When considering how to add file capabilities to an existing SAN, traditional file servers, especially when run as a virtual server, are perhaps the easiest option. They’re relatively cheap to deploy and are the least disruptive, leveraging a familiar operating system and offering familiar services. But these general-purpose OS file servers don’t offer all the power and functionality of a dedicated NAS.
Dedicated NAS appliances provide a range of services that has made them an appealing alternative to traditional file servers for years. But putting in a standalone system means either running two storage infrastructures (a SAN and a NAS) or consolidating block storage onto the NAS. This precludes any sort of storage consolidation, something that’s hard to swallow for companies that are committed to a SAN.
A NAS gateway, essentially the controller portion of a dedicated NAS appliance, is available from most storage vendors as a way to get high-quality file capabilities integrated into a block storage SAN. These solutions often bypass the storage services that are already included in the base SAN system and can still effectively represent another point of management.
Last year I wrote a blog entry on selling services as a strategy for VARs to beat the recession. The rationale was that a subscription-based product could be more appealing to prospects that didn’t have the budget to implement a traditional infrastructure project. Selling data protection as a service can also be a revenue stream for VARs, a different direction for you if you’re accustomed to putting in hardware and software. But there are new developments in the space — in the form of a software-based hybrid cloud storage solution — that may be interesting to VARs, especially for those that need more flexibility in the solution and more advanced features than have been available in the past.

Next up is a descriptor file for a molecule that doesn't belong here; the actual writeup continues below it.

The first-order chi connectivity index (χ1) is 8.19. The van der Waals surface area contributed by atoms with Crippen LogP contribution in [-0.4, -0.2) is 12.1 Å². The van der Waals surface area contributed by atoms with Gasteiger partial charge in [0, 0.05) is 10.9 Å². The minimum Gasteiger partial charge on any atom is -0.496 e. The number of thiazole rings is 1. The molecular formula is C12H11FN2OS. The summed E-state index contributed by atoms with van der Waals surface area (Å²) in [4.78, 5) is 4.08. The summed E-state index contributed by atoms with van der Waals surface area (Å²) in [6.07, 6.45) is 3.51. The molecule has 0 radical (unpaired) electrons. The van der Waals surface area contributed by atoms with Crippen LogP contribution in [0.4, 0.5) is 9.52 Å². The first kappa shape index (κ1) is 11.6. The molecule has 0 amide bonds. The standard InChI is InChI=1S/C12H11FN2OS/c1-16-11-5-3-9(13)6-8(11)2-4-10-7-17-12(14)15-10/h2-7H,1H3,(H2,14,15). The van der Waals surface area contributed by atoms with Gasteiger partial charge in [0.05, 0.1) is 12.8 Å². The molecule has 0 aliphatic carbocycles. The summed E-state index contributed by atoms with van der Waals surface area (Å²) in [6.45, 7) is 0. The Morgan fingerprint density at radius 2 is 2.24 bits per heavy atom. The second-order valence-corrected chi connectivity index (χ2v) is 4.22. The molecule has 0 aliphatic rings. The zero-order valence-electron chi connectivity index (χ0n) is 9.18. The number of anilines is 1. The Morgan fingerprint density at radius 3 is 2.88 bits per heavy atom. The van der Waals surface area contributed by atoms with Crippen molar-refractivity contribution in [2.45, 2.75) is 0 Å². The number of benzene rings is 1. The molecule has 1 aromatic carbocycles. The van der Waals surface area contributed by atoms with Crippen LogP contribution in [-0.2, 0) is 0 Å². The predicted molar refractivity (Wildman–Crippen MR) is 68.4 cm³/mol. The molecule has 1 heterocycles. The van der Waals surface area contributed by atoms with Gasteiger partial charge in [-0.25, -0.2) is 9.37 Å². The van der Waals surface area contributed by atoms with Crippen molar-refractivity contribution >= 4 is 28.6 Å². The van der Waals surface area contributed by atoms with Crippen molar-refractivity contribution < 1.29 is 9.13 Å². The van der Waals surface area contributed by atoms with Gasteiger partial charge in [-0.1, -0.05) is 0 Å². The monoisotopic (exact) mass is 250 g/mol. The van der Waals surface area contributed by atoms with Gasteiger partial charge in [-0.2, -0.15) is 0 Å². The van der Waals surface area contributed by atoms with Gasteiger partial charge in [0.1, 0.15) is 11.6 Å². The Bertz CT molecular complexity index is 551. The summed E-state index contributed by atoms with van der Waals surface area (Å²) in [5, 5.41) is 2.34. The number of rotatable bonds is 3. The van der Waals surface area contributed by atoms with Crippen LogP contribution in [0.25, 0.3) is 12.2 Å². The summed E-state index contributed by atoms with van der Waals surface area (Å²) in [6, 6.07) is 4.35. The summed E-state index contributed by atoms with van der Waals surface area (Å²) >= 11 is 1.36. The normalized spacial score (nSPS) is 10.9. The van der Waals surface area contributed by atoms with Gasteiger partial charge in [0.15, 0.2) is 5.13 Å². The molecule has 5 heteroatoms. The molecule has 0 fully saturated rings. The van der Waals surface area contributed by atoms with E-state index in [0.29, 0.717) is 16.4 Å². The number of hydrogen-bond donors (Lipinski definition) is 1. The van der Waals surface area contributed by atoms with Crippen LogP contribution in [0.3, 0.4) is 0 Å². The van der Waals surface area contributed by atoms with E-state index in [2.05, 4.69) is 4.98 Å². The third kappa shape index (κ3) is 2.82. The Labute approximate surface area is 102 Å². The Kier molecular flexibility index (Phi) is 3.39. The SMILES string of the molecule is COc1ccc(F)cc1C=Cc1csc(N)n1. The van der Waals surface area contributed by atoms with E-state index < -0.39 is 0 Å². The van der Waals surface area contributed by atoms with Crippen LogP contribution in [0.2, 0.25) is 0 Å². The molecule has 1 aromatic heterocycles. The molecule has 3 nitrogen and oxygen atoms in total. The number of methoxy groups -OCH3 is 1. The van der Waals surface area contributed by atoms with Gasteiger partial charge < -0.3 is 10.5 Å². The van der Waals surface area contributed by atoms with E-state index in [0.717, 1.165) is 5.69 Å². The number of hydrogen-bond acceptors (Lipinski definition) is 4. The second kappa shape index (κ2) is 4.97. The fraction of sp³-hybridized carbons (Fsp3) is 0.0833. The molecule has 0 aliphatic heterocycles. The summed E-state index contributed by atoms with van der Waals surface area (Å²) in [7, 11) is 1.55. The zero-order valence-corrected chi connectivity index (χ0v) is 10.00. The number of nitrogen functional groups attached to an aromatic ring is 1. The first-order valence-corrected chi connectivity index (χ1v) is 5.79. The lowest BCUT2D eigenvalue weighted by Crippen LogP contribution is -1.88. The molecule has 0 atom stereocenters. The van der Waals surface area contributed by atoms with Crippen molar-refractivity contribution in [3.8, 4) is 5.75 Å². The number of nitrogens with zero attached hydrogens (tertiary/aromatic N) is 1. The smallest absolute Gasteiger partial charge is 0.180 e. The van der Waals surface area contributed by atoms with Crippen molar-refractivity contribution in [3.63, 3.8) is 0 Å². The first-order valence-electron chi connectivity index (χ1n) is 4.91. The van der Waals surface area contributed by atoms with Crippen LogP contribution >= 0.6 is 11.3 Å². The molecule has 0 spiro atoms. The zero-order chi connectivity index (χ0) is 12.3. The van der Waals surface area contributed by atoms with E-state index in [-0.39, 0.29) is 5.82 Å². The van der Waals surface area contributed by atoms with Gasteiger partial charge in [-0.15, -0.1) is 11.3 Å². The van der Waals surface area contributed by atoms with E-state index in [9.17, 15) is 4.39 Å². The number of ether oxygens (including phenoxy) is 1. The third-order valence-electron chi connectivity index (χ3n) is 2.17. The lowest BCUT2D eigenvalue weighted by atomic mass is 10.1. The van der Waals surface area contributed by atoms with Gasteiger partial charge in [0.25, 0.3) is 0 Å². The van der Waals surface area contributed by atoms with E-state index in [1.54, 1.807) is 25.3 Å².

Cloud is the technology that’s behind many of the subscription-based offerings that resellers are looking at. Continued »
LTO-5 came out earlier this year, with the doubling of capacity we’ve come to expect, bringing to 1.5 TB (native) the amount of data that can be stored on a linear tape. The LTO consortium (run by HP, IBM and Quantum) has also continued to add interesting features to its format. Each generation adds the features from the last, beginning with WORM on LTO-3, drive-based encryption on LTO-4 and now a file system on LTO-5. More accurately, the group has partitioned the tape into two sections and made a file system written by IBM available as freeware that uses the LTO-5 partitions to store data and metadata separately. Linear Tape File System (LTFS) has enabled tape to move beyond backup and even archiving. Continued »
My father was in artillery in the Marine Corps, and as a kid I was fascinated by how they shot howitzers. Essentially, it’s a huge trial-and-error exercise — at least it was during the 1950s and ’60s (now it’s probably GPS-controlled, but stay with me). The first shot established the aiming point, and successive shots incorporated corrections in elevation, aim and range until the target was hit. Of course, these shells could be effective even if they didn’t actually hit the target — think of the “horseshoes and hand grenades” expression on a grand scale. Trial and error is fine for some things, but doesn’t work as well for others, like data storage management and storage monitoring.
By trial and error, I’m referring to a process of asynchronous control, where a change or adjustment is made, then a delay, or latency, occurs before you perceive the effect of that adjustment. Can you imagine using trial and error to control many of the things that you do? How about optimizing application performance in an IT infrastructure? Continued »